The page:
In city environments and on the vast majority of short range tasks, electric power is the most likely technology to be used. Small electric fast charging stations have been popping up around our cities in the last few years to cater for the small but growing band of Tesla and other electric car buyers. These are often placed in small sites in difficult to get to car parks and dotted around in the inner city.
This may work for big city office workers and their small cars, but are not going to work for the transport industry. Most of the electric vehicles working in the city are likely to be those which are back to base at the end of every shift. The fast or slow chargers back at the yard are the most likely methods of delivery for the basic electric powered option.
There are a number of factors which will determine exactly how a truck battery will be charged. In order for the truck to be charged simply by plugging into a three-phase electricity outlet, it will need to have an onboard AC/DC converter fitted. It is is the capacity of these converters which effects the speed of the charging process.
For faster turnaround times the truck will need the much quicker DC fast charging. This technology is the one which will be fitted at truck depots to handle charging. The industry also reckons this is the type of charging which will be available at retail charging (service) stations. This charging technology will probably also become available at truck destinations, like distribution centres, container terminals etc.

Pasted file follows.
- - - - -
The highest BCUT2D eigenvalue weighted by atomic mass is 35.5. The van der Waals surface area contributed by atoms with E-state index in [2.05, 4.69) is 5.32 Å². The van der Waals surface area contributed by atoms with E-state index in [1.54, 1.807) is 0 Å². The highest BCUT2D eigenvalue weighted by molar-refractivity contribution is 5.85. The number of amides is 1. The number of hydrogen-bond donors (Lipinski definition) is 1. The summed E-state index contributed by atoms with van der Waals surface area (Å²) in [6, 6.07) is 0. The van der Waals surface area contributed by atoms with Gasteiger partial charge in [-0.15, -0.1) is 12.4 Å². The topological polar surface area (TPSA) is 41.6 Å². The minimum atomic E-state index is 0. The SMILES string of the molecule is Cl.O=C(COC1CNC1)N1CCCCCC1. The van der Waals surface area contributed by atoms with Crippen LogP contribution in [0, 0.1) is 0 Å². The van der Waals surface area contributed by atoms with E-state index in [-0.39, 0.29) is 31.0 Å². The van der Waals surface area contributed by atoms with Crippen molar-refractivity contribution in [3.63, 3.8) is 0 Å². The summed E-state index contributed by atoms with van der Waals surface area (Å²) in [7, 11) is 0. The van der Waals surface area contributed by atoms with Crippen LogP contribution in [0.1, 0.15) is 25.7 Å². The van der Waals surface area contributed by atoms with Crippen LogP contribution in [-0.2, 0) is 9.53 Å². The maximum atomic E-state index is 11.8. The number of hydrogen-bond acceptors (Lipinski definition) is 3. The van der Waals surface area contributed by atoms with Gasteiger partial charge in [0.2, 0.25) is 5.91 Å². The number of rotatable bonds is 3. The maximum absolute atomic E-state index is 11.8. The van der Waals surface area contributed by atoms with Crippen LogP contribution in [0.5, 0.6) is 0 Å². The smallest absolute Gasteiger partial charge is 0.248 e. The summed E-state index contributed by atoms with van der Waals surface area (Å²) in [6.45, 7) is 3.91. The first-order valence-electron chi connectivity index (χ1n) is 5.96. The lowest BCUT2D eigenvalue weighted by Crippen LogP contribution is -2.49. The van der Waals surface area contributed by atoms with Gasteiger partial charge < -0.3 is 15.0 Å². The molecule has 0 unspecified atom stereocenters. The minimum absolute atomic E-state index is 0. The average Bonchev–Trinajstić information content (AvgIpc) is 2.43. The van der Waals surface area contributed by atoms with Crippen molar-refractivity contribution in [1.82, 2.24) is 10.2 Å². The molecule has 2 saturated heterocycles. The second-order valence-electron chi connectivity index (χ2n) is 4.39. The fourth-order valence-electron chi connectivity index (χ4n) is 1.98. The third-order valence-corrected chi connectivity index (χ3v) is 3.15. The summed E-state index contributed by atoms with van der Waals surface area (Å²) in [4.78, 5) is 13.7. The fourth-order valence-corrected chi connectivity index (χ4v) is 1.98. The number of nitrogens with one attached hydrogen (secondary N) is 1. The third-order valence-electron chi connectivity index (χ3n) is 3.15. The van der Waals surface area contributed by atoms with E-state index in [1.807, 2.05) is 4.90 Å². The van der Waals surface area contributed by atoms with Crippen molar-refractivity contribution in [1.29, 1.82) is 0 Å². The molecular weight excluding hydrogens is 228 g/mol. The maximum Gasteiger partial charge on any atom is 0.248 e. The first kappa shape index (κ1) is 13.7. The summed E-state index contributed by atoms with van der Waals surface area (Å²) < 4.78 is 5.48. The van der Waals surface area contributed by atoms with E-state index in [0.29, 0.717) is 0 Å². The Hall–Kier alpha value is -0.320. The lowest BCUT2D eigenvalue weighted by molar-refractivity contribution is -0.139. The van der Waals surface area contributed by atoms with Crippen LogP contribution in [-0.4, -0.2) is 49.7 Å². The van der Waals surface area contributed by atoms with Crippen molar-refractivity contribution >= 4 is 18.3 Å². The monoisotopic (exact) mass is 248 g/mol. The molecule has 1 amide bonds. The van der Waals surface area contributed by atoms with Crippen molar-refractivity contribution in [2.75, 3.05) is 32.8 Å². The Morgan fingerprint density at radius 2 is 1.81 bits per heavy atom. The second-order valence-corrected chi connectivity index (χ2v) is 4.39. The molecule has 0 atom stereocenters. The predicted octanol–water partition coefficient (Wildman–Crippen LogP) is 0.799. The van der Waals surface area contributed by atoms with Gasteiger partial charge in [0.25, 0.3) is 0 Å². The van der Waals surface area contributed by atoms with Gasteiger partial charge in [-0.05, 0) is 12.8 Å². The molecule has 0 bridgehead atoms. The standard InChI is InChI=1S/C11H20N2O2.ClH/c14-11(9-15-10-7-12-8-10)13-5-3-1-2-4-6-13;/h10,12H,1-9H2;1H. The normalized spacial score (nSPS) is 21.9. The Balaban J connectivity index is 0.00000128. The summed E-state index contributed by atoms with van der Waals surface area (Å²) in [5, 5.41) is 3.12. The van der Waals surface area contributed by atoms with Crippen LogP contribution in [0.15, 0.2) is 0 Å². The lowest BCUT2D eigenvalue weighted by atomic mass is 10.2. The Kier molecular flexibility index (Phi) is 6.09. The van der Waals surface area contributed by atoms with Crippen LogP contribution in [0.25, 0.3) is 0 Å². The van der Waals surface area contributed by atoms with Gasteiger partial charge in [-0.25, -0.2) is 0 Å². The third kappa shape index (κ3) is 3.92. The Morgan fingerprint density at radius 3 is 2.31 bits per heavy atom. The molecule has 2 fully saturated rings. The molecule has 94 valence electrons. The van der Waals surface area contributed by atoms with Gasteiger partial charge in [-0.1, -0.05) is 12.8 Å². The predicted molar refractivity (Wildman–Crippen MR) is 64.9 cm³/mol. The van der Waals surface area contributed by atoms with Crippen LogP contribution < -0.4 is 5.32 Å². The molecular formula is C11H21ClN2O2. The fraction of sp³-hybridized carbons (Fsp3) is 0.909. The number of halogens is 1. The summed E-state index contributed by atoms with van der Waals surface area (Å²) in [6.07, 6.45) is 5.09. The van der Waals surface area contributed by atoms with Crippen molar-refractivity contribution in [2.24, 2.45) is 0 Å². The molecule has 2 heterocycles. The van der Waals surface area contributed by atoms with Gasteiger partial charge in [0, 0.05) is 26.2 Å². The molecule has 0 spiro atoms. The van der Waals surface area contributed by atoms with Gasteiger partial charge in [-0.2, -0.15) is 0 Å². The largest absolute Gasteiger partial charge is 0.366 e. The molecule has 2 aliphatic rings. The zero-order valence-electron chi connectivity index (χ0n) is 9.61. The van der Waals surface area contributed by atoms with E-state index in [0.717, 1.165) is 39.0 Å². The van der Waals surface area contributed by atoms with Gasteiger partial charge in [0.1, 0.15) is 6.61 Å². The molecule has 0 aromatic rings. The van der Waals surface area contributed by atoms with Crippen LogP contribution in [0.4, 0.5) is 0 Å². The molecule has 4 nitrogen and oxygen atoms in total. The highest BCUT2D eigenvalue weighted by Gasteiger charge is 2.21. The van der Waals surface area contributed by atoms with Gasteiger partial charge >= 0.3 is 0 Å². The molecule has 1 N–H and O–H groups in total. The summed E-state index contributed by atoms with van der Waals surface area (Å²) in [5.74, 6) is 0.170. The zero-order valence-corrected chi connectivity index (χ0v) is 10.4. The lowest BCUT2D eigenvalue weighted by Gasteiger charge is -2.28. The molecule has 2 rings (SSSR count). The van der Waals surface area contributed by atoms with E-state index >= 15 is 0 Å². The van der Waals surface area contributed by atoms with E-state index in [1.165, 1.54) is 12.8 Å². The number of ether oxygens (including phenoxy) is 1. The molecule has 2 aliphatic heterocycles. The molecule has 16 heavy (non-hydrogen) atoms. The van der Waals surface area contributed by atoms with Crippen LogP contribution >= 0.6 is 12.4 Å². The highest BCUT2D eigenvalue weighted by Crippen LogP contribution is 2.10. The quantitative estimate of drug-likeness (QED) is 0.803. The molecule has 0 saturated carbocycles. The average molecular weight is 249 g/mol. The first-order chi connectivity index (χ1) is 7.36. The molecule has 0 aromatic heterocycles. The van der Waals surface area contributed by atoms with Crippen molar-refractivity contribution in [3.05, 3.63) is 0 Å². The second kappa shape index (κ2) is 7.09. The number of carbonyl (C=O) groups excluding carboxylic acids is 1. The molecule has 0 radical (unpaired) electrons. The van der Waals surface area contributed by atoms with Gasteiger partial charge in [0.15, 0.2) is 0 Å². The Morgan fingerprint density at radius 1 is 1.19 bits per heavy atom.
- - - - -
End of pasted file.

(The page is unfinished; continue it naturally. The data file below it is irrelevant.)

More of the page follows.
The experience in the US is that some enterprises have found it is not necessary to invest in their own expensive charging facilities as long as there are compatible charging facilities on the routes they use.
The higher power chargers are rated up to around 350kW and these are the kinds of size which will be needed for truck fleets. When connected the vehicle tells the charger what kind battery it has and how much charge is required. Therefore, any vehicle, large or small, can use the same outlet. Most of the chargers currently being fitted in the US and European market are of a lower rating as they are mainly aimed at the car market.
Those setting up charging stations are pricing relative to the cost of electricity from the grid, the investment in the site and equipment, and a profit margin on the top. There are a number of different models being tried, at the moment. Basically, they revolve around the kilowatt hour (kWh) price and may vary based upon the level of demand, with prices rising when the charging facilities get crowded.
One of the more progressive states, California, has a scheme which subsidises the building and operation of fast DC chargers around the state to the point where they can be built for a minimal price. This is part of a policy to encourage the uptake of electric vehicles.